|Country Information & Lifestyle|
Jewels in the Caribbean
The The Turks and Caicos consist of 40 different islands and cays, only 8 of which are inhabited. The islands of the Turks and Caicos are almost as diverse as its people.
From the main tourist centre of Providenciales, to the quiet and tranquil islands of North and Middle Caicos to the historic Capital Island of Grand Turk; each one offers a different experience and a unique character, but all offer year round great climate, beaches and underwater activities.
The only true way to experience the Turks and Caicos Islands is to experience each island in the entire chain, and then decided where you want to live or buy a holiday home. Most of the islands are only about 10 to 25 minutes by air from Provodenciales, and most can be reached by boat, too. There are also regular ferries from North to Middle Caicos.
The Turks and Caicos islands are named after the indigenous Turk's Head "fez" cactus and the Lucayan term "caya hico", meaning string of islands. Columbus was said to have discovered the islands, but some still argue that Ponce de Leon arrived first. No matter who it was the first people to discover the islands were the Taino Indians who left little behind but ancient utensils.
The Tainos were eventually replaced by another Indian people, the Lucayans, but by the middle of the 16th century they too had disappeared, victims of Spanish enslavement and imported disease. The islands saw a number of settlers over the next few centuries and eventually became a British Crown colony in 1962.
The Turks & Caicos natives are called Belongers or Turks Islanders,and are either descendants from African slaves who were originally brought over to grow cotton on the island of Providenciales, or have immigrated here from the Bahamas back in the salt raking days.
The local population mixes harmoniously with a large expatriate community of British, American, French, Canadian, Haitians, Dominicans and Scandinavians, giving the islands an international influence and unique culture. The people here both Expats and Belongers are relaxed and friendly and generally operate on island time, resulting in a low-key, slow-paced environment.
These beautiful islands are situated 575 miles southeast of Miami and 30 miles east of Mayaguana in the Bahamas, and cover 193 square miles of the Atlantic Ocean. The islands have one of the longest coral reefs in the world making it a premier diving destination.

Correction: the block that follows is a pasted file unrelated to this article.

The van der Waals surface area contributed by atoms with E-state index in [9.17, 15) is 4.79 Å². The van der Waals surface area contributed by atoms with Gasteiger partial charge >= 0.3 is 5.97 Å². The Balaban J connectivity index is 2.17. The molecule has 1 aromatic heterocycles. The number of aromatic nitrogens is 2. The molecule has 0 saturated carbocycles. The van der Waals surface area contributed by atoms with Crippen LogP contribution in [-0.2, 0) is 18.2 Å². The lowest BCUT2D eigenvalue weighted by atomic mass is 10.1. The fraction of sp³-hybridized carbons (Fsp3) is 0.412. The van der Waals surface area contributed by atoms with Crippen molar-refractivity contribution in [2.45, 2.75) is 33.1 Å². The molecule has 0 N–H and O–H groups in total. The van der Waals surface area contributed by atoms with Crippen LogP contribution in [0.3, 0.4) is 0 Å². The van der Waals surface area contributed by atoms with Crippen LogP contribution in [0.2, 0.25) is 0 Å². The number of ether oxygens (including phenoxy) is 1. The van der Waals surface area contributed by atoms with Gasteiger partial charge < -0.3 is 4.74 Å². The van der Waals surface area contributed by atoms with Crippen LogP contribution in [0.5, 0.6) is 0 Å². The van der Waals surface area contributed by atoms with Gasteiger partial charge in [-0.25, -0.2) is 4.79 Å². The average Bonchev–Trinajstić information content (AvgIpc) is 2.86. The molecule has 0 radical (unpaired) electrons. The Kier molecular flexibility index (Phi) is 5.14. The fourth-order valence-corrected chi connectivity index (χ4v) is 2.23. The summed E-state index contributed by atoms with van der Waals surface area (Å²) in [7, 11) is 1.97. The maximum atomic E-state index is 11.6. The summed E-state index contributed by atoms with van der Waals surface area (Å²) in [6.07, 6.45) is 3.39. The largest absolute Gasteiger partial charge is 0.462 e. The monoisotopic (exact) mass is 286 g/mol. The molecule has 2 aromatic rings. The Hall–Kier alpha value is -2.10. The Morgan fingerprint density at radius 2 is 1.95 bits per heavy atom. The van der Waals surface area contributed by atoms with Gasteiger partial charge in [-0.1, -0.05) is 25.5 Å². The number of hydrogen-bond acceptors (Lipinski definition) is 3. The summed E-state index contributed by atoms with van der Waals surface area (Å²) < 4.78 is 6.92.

There are eight major islands, and the people are known for their friendliness, they are also very religious. Tourism gives the islands their main revenue and in addition to this, the islands are also a major offshore financial centre.
The English speaking populations of 20,500 are dispersed over the main eight islands, the native people descendants from African slaves who were originally brought over to grow cotton on the island of Providenciales.
Grand Turk is the capital island of the Turks and Caicos, its historical heartbeat, and home to a state-of-the-art luxury cruise ship centre. It is here that Christopher Columbus first made landfall on his initial voyage to the New World in 1492.
Cockburn Town is the administrative centre and has a rustic charm that is unforgettable. There are many colonial-style buildings. Duke and Fort Streets are lined with historic 18th and 19th century landmarks that reflect the Bermudan style architecture of the salt era.
The national museum tells the history of the Molasses Reef wreck, the oldest European shipwreck discovered in the Western Hemisphere around 1505. Other historic sites include the Lighthouse, Fire Hill and the Hawks Nest Anchorage.
One of Grand Turk's main attractions is diving. There is an outstanding protected coral reef, which drops to 8,000 feet and is close enough to shore for beach dives. During whale-watching season visitors can watch the humpback whales pass from Grand Turk's shores as well as surface from the water.
On the uninhabited island of Gibbs Cay it is possible to picnic on the beach and have the chance to feed the beautiful stingrays who swim right up to shore. Perhaps the most beloved individual in the islands is JO-JO, a wild Atlantic dolphin that frequently befriends swimmers and divers. Her ease among humans has prompted a major scientific study and qualified her as a national treasure.
Many believe that sleepy Salt Cay is the best kept secret in the Turks and Caicos Islands. This quaint island, a mere 2.5 square miles, declared a World Heritage Site by UNESCO, is the ultimate get away from it all. A time capsule from the days when "Salt was King". Once the centre of the Bermudan salt industry from 1600-early 1960's, this arid island has only a number of inhabitants and has an air of a frozen moment, a place where time stands still.
Salt Cay has an awesome story to share, from the proud olden windmills that guard the mournful Salinas, to the stately White House which is still owned and preserved by descendants of the original Bermudian Salt Rakers. As you mingle with the local community they will happily share a tale or two with you and provide you with true island hospitality.